October 27 marks closing day for two significant local art exhibitions.
There are still two weekends left to catch some art that doesn’t come from Berlin. And that is actually available for purchase.
The two venues are fixtures on the local arts scene but perhaps not always top of mind for the general public. Cre8ery is upstairs in an Adelaide Street warehouse in the Exchange. The Mennonite Heritage Centre Gallery is off Shaftesbury next to the deer haunts of Charleswood.
UP THE STAIRS: Jordan Miller’s It All Starts With A Line at cre8ery
This show really did start with a line.
“This one was just all about what came out,” says artist Jordan Miller. “It was all intuitive. It literally started with a line. And then I flipped the canvas and whatever started to appear for me is what…came.”
Miller’s current exhibition ranges through large-scale acrylics to mono prints and mixed media pieces. Dozens of works fill the central gallery and spill across the hall at cre8ery. This is a large exhibition, although Miller would be hard-pressed to match the sheer volume of her 364-piece (literally a painting a day) show several years ago.
“I would call myself an abstract expressionist-with a story. An emotional story. I would say my work is quite contemporary.”
“It’s always hard to sum it up”, she says, “because I do so many different styles.”
Multi-tasking Winnipeg artist Miller is Executive Director of cre8ery as well as a working artist. She earned her Fine Arts degree at University of Manitoba and holds a diploma in Arts & Cultural Management from University of Winnipeg.
A theme would be hard to pin down. “You can’t really see a theme,” she says, “but I see a link from one piece to the next. You can see what I made at around the same time…because whatever was in my head or the back of my mind…that’s what came out on canvas.”
“So I can look at every piece in here and know exactly what was going on in my life at the time.” Thus we see examples of both “chaos” and “calmness”.
Cre8ery occupies an entire floor of a large warehouse, with artist’s studios clustered around a large central gallery space and workshops offered on site. Members can show in the auxiliary gallery but the central gallery is rental space.
“I think of it (cre8ery) as an opportunity space for all artists,” says Miller. “So if someone has a concept or an idea, they come to see me. And I never turn any artist down if they want to take on the responsibility of the rental and the work they have to do behind it. Then by all means they can have a show here.”
The work is normally “quite commercial” as opposed to the more conceptual art offered at some galleries, she says. Artists have to sell to make money. This gallery does not receive government funding.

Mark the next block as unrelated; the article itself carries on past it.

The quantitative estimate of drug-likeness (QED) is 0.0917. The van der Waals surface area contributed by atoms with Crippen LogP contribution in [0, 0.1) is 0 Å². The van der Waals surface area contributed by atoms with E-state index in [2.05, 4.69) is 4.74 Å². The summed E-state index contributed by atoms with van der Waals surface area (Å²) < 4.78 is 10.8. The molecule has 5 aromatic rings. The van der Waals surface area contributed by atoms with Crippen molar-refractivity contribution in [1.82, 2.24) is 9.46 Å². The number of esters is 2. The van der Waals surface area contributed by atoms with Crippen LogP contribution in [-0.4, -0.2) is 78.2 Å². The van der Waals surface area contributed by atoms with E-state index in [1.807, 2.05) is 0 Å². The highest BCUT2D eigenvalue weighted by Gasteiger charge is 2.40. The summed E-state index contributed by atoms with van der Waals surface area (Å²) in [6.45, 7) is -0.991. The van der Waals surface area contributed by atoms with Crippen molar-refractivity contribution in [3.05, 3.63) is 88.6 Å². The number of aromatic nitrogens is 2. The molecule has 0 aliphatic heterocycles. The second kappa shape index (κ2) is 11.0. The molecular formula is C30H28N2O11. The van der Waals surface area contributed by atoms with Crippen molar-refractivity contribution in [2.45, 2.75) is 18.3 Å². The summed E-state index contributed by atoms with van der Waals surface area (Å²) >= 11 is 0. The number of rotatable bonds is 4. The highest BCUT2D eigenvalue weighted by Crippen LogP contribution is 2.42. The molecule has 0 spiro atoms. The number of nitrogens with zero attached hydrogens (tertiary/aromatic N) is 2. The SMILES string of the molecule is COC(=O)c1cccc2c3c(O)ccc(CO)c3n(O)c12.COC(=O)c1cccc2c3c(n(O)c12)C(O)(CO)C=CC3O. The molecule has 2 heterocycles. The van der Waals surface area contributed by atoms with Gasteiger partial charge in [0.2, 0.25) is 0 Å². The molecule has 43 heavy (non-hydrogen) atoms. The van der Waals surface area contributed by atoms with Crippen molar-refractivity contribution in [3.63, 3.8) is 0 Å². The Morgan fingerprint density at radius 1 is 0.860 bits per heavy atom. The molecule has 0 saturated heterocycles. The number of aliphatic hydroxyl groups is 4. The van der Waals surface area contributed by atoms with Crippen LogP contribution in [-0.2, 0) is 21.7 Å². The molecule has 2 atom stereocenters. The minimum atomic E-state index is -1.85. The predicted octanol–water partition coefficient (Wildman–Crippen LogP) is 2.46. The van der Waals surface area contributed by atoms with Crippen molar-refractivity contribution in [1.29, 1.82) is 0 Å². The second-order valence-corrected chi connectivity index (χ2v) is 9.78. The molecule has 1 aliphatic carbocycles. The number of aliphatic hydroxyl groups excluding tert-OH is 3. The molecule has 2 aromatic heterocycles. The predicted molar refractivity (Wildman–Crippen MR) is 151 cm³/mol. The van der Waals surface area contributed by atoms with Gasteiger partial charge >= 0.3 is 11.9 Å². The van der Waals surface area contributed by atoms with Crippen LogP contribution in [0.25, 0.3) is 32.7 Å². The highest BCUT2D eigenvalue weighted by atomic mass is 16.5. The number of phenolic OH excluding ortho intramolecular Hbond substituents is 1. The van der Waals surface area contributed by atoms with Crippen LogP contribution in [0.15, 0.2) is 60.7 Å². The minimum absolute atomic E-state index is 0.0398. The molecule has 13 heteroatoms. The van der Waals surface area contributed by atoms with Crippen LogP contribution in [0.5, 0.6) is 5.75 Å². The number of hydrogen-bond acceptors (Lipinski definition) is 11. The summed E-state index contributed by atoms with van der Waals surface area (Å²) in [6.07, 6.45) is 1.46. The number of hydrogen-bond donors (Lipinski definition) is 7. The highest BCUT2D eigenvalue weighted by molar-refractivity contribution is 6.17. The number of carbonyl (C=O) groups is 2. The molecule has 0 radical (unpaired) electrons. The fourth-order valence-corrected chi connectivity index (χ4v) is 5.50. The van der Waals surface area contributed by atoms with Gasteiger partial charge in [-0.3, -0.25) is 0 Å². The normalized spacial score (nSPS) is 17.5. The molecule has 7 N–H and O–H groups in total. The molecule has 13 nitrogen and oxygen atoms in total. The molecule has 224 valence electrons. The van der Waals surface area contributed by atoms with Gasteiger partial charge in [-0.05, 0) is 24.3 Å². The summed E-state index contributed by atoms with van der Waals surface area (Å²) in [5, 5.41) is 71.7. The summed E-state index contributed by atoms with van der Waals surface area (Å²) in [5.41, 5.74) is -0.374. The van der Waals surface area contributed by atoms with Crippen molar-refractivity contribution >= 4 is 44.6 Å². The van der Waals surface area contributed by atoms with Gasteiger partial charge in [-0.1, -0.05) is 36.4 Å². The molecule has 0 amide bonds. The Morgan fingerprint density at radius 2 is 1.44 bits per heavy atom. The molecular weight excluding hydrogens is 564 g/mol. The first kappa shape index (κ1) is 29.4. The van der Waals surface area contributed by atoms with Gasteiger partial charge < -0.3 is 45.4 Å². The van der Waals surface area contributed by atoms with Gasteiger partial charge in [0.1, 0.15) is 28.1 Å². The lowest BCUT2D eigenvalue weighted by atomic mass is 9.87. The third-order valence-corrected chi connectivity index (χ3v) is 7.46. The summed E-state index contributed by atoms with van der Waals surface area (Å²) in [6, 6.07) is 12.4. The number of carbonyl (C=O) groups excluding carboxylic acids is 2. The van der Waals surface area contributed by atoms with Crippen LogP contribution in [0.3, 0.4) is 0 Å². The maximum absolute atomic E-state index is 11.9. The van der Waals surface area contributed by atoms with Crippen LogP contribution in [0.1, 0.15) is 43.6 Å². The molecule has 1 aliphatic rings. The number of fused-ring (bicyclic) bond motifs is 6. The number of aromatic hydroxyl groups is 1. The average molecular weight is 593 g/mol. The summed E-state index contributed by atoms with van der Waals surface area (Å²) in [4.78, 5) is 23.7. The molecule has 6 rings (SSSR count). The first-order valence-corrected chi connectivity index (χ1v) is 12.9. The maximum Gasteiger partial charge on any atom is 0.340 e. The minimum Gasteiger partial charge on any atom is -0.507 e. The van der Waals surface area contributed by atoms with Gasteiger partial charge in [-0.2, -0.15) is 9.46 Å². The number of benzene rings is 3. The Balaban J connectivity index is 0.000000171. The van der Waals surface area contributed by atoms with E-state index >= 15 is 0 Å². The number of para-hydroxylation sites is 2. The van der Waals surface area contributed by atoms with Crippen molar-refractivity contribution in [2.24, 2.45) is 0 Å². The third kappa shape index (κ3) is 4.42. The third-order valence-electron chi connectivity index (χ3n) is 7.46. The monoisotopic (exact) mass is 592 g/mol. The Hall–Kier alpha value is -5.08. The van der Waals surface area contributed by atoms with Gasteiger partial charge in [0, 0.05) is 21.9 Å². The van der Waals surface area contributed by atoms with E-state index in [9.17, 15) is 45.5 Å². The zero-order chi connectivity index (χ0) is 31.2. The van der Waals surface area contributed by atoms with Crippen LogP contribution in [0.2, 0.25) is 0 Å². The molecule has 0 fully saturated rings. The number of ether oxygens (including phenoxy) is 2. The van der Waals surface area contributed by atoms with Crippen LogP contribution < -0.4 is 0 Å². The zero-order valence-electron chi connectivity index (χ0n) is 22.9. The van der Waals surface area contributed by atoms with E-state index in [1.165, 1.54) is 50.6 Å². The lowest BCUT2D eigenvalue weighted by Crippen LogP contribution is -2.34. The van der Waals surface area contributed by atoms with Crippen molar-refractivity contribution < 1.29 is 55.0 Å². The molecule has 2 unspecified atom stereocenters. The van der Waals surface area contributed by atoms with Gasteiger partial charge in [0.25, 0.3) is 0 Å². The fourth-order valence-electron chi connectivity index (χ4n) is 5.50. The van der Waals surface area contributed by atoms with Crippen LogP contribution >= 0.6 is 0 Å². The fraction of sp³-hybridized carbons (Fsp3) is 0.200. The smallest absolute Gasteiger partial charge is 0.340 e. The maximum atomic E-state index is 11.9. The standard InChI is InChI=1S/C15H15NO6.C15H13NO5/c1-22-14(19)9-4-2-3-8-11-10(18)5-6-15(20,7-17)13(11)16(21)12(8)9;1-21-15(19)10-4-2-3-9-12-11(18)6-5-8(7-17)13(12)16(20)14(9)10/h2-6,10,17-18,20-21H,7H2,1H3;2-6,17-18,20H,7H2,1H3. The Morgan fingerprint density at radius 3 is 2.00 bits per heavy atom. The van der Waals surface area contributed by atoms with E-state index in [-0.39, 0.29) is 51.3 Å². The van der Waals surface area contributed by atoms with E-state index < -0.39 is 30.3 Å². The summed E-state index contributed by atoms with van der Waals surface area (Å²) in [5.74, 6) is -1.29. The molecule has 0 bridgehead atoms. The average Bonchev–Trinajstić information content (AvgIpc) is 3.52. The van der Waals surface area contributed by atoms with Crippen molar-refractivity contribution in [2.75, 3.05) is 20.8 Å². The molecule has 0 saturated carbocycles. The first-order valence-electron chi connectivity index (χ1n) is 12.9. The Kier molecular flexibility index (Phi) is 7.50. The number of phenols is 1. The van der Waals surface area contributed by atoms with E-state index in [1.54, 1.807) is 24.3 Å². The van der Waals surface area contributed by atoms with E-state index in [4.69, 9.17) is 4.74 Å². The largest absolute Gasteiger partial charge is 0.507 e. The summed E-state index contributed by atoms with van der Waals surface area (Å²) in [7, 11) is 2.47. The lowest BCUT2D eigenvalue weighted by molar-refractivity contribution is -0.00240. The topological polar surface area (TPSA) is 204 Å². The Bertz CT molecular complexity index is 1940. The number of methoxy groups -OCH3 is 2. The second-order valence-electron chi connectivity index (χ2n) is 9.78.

The cre8ery is located on the second floor of 125 Adelaide with its entry just off William. Hours: Tue.-Fri. Noon-6 p.m., Sat. Noon-5 p.m.
IN THE WOODS: Miriam Rudolph/Terry Hildebrand’s Tandem: Going Places Together at Mennonite Heritage Centre Gallery
At the opening of Tandem: Going Places Together, Miriam Rudolph assured the audience that Winnipeg was still “home” despite recent wanderings.
This is a two-person show with printmaker Miriam Rudolph upstairs and ceramic artist (and life partner) Terry Hildebrand on the main floor.
The prints on display revolve around recent living places, the Chaco region of Paraguay and the tragic loss of her father.
Rudolph is well known for her birds-eye views of Winnipeg featuring iconic landmarks and does not disappoint. The show includes large-scale views of both Winnipeg and Minneapolis.
Rudolph grew up in Paraguay but moved to Winnipeg to attend University of Manitoba. She and Hildebrand recently spent several years in Minneapolis where Hildebrand completed his Masters in Fine Arts in ceramics.
Currently they live in Edmonton where Miriam is completing her MFA in printmaking.
As is usual at a Miriam Rudolph exhibition, the artist makes a few guest appearances in her prints.
Terry Hildebrand grew up in small town Manitoba before attending University of Manitoba’s School of Fine Arts. His ceramic work focuses on teapots and cups. This work is presented in groupings, often with wooden trays. The integration of the wooden settings with these functional ceramics is impressive.
Per Terry: “The main purpose of my utilitarian ceramic work is undeniably its function. The ritual of its use becomes a central experience. I create playful sets that entice the users to interact with each other and the tray.”
If the settings are intimidating, individual pieces are also available. On opening night Hildebrand directed attendees to the “cash and carry” table where visitors can purchase mugs, teapots and other pieces one by one.
The Mennonite Heritage Centre Gallery is located next to the Assiniboine Forest, at the Canadian Mennonite University campus. Hours: Mon-Fri 8:30 a.m.-4:30 p.m., Sat. Noon-5 p.m.